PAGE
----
Ad blockers, tracker blockers and privacy blockers each have a core focus, but the lines are blurring as feature sets grow and consumers become more aware of their options. At the heart of each, however, is a user consent-driven approach to the relationships between sites and visitors.
The internet harbors an unlimited amount of data and is a primary gateway used by businesses to grow relationships with potential customers. Innovations in user behavior tracking, ad serving, AI, and data collection have allowed businesses to better target and personalize their offers, as well as collect much more data about consumer behavior, intent, and web history.
As a result, online users are paying closer attention to how far companies have gone to collect and use visitor data, and what requires overt privacy consent.
See also: FAQ for Privacy Consent Management
Additionally, as businesses continued to seek creative ways to get their digital ads viewed, consumers felt many ads were annoying, misleading, overwhelming, or just poorly designed. Many are eager to have more control over their web experience, and consensual options for engaging with websites they enjoy.
These trends have resulted in the adoption of a variety of adblock technology, privacy blockers, and ad tracker blockers, each with a unique purpose and features. Typically available as extensions, these blocking add-ons, such as AdBlock Plus and Privacy Badger, can be found on all major browsers and installed by users quickly.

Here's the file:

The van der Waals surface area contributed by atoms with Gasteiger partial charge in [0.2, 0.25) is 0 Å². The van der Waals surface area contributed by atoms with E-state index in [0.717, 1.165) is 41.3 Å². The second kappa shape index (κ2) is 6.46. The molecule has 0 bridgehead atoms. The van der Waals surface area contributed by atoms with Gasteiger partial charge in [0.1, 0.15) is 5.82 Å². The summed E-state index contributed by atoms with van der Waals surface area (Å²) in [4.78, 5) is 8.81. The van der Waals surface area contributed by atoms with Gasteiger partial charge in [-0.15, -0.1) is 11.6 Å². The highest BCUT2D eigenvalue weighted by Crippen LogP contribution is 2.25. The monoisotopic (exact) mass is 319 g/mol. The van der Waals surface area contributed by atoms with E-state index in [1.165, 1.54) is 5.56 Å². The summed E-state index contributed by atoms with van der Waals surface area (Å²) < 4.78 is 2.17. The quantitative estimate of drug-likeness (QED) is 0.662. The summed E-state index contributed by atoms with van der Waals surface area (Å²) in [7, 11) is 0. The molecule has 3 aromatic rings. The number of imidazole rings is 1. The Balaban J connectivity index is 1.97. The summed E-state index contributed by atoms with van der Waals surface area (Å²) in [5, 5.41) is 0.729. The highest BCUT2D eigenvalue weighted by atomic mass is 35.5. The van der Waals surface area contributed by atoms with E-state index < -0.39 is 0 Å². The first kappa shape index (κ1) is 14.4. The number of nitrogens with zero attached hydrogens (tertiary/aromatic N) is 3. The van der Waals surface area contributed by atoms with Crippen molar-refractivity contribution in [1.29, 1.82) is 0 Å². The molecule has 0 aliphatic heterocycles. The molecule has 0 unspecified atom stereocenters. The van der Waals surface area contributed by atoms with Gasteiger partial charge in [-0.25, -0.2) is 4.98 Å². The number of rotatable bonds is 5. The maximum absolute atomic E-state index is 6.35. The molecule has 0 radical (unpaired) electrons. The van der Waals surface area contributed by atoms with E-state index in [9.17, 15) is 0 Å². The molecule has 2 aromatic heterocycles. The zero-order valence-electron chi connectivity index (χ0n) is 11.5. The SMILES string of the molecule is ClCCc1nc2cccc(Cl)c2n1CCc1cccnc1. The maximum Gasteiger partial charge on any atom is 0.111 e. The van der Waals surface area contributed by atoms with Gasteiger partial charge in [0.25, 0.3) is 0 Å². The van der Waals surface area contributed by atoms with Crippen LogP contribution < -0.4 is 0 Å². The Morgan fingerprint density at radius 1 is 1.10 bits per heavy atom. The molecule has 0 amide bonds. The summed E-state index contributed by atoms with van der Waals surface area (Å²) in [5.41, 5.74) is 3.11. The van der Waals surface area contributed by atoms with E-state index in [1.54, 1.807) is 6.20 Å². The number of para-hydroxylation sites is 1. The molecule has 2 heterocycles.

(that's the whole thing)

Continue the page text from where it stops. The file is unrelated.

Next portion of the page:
What does Adblock Block?
Ad blockers block online ads from being viewed based on a variety of factors, allowing a user to have more control over ads viewed on mobile or desktop. Key ad blocking features include blocking ads by specific URL, blocking by specific adtech vendors, or blocking by ad unit size and type. Some ad blockers block primarily annoying ads, pop up ads, auto-play videos ads, while other ad blockers block every instance of advertising on a site.
Other common features of ad blocking apps and software include whitelisting specific websites to support content creators, allowing ads following "Acceptable Ads" guidelines, and basic tools for blocking access to malicious websites or annoyances.
Unfortunately, adblock technology can block or break more than intended. See: 10 Ways Adblockers Break, Disrupt, or Impact Websites
Ad blockers are most typically free and easy-to-install browser extensions, such as AdBlock Plus, uBlock, Adblocker Ultimate or AdBlockPlus. Ad blockers can also be standalone adblock apps such as AdGuard or AdLock, network DNS filters, or even hardware solutions. Basic ad blocking features are also built into popular browsers out-of-the-box, including Google Chrome adblock, Firefox adblock, Safari adblock, or Edge settings to block pop-up ads.
Also, see our comprehensive Adblock Revenue Recovery Guide for Publishers
What does a Tracker Blocker Block?
A tracker blocker is software or browser settings that limit programmatic trackers from capturing and recording a user's online activity, often used to build a profile to better personalize and target digital ads to.